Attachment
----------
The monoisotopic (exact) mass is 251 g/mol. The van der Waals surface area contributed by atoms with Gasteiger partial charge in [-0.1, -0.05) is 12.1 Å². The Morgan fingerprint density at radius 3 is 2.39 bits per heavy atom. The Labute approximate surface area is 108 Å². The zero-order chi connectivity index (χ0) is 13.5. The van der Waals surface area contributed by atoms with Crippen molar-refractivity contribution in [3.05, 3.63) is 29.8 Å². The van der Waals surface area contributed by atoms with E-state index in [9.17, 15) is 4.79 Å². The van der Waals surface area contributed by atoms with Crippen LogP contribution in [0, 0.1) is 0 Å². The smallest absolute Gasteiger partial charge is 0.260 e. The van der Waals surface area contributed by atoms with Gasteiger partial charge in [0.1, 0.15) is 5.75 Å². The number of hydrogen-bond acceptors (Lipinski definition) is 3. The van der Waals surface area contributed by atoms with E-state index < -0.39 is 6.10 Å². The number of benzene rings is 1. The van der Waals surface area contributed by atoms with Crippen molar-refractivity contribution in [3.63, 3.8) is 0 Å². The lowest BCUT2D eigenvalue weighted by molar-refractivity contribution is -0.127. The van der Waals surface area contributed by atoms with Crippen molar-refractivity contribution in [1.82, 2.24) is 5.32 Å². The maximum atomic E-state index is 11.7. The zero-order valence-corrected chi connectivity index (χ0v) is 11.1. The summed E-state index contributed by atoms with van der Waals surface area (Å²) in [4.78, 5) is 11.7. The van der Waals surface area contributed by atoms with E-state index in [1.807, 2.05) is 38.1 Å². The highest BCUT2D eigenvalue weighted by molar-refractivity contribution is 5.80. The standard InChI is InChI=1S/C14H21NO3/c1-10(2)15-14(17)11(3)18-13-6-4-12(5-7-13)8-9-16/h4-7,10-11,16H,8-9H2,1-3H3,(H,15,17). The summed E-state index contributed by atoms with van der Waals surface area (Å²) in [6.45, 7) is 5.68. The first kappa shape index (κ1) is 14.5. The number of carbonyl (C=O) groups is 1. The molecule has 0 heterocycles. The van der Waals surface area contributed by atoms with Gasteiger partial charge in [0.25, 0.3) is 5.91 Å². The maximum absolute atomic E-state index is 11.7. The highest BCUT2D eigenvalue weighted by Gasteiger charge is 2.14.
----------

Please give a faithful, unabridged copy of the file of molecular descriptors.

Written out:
The monoisotopic (exact) mass is 251 g/mol. The van der Waals surface area contributed by atoms with Gasteiger partial charge in [-0.1, -0.05) is 12.1 Å². The Morgan fingerprint density at radius 3 is 2.39 bits per heavy atom. The Labute approximate surface area is 108 Å². The zero-order chi connectivity index (χ0) is 13.5. The van der Waals surface area contributed by atoms with Crippen molar-refractivity contribution in [3.05, 3.63) is 29.8 Å². The van der Waals surface area contributed by atoms with E-state index in [9.17, 15) is 4.79 Å². The van der Waals surface area contributed by atoms with Crippen LogP contribution in [0, 0.1) is 0 Å². The smallest absolute Gasteiger partial charge is 0.260 e. The van der Waals surface area contributed by atoms with Gasteiger partial charge in [0.1, 0.15) is 5.75 Å². The number of hydrogen-bond acceptors (Lipinski definition) is 3. The van der Waals surface area contributed by atoms with E-state index < -0.39 is 6.10 Å². The number of benzene rings is 1. The van der Waals surface area contributed by atoms with Crippen molar-refractivity contribution in [3.63, 3.8) is 0 Å². The lowest BCUT2D eigenvalue weighted by molar-refractivity contribution is -0.127. The van der Waals surface area contributed by atoms with Crippen molar-refractivity contribution in [1.82, 2.24) is 5.32 Å². The maximum atomic E-state index is 11.7. The zero-order valence-corrected chi connectivity index (χ0v) is 11.1. The summed E-state index contributed by atoms with van der Waals surface area (Å²) in [4.78, 5) is 11.7. The van der Waals surface area contributed by atoms with E-state index in [1.807, 2.05) is 38.1 Å². The highest BCUT2D eigenvalue weighted by molar-refractivity contribution is 5.80. The standard InChI is InChI=1S/C14H21NO3/c1-10(2)15-14(17)11(3)18-13-6-4-12(5-7-13)8-9-16/h4-7,10-11,16H,8-9H2,1-3H3,(H,15,17). The summed E-state index contributed by atoms with van der Waals surface area (Å²) in [6.45, 7) is 5.68. The first kappa shape index (κ1) is 14.5. The number of carbonyl (C=O) groups is 1. The molecule has 0 heterocycles. The van der Waals surface area contributed by atoms with Gasteiger partial charge in [0.25, 0.3) is 5.91 Å². The maximum absolute atomic E-state index is 11.7. The highest BCUT2D eigenvalue weighted by Gasteiger charge is 2.14.